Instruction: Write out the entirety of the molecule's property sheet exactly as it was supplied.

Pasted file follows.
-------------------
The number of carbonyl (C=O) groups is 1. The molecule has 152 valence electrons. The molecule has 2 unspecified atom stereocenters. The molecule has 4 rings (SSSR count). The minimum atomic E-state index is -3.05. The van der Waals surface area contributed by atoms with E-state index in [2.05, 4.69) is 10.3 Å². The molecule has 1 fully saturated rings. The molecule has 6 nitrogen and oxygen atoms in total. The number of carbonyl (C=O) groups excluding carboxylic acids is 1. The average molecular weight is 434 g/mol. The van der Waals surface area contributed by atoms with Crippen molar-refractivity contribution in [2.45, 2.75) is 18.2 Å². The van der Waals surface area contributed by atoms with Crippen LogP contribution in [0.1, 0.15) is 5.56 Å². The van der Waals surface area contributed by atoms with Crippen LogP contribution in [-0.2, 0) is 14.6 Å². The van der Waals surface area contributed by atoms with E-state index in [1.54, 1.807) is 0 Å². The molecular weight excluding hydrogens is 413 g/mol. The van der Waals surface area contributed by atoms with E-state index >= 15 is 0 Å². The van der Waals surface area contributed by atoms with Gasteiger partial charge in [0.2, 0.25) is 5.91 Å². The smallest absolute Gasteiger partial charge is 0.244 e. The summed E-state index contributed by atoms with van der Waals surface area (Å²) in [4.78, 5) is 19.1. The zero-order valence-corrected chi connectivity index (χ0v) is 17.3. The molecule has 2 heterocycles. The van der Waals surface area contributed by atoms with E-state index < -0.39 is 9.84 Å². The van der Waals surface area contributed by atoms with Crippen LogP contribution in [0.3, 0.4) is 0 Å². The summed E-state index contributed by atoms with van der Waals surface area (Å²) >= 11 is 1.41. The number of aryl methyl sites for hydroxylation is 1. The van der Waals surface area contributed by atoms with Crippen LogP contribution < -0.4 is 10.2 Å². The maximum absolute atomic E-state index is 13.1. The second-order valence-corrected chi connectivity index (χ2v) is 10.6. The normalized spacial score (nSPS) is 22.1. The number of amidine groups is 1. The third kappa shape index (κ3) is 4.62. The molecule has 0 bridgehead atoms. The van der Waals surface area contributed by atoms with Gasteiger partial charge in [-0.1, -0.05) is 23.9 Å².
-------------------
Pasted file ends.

The number of carbonyl (C=O) groups is 1. The molecule has 152 valence electrons. The molecule has 2 unspecified atom stereocenters. The molecule has 4 rings (SSSR count). The minimum atomic E-state index is -3.05. The van der Waals surface area contributed by atoms with E-state index in [2.05, 4.69) is 10.3 Å². The molecule has 1 fully saturated rings. The molecule has 6 nitrogen and oxygen atoms in total. The number of carbonyl (C=O) groups excluding carboxylic acids is 1. The average molecular weight is 434 g/mol. The van der Waals surface area contributed by atoms with Crippen molar-refractivity contribution in [2.45, 2.75) is 18.2 Å². The van der Waals surface area contributed by atoms with Crippen LogP contribution in [0.1, 0.15) is 5.56 Å². The van der Waals surface area contributed by atoms with Crippen LogP contribution in [-0.2, 0) is 14.6 Å². The van der Waals surface area contributed by atoms with E-state index in [1.54, 1.807) is 0 Å². The molecular weight excluding hydrogens is 413 g/mol. The van der Waals surface area contributed by atoms with E-state index >= 15 is 0 Å². The van der Waals surface area contributed by atoms with Gasteiger partial charge in [0.2, 0.25) is 5.91 Å². The smallest absolute Gasteiger partial charge is 0.244 e. The summed E-state index contributed by atoms with van der Waals surface area (Å²) in [4.78, 5) is 19.1. The zero-order valence-corrected chi connectivity index (χ0v) is 17.3. The molecule has 2 heterocycles. The van der Waals surface area contributed by atoms with E-state index < -0.39 is 9.84 Å². The van der Waals surface area contributed by atoms with Crippen LogP contribution in [0.3, 0.4) is 0 Å². The summed E-state index contributed by atoms with van der Waals surface area (Å²) >= 11 is 1.41. The number of aryl methyl sites for hydroxylation is 1. The van der Waals surface area contributed by atoms with Crippen LogP contribution < -0.4 is 10.2 Å². The maximum absolute atomic E-state index is 13.1. The second-order valence-corrected chi connectivity index (χ2v) is 10.6. The normalized spacial score (nSPS) is 22.1. The number of amidine groups is 1. The third kappa shape index (κ3) is 4.62. The molecule has 0 bridgehead atoms. The van der Waals surface area contributed by atoms with Gasteiger partial charge in [-0.1, -0.05) is 23.9 Å².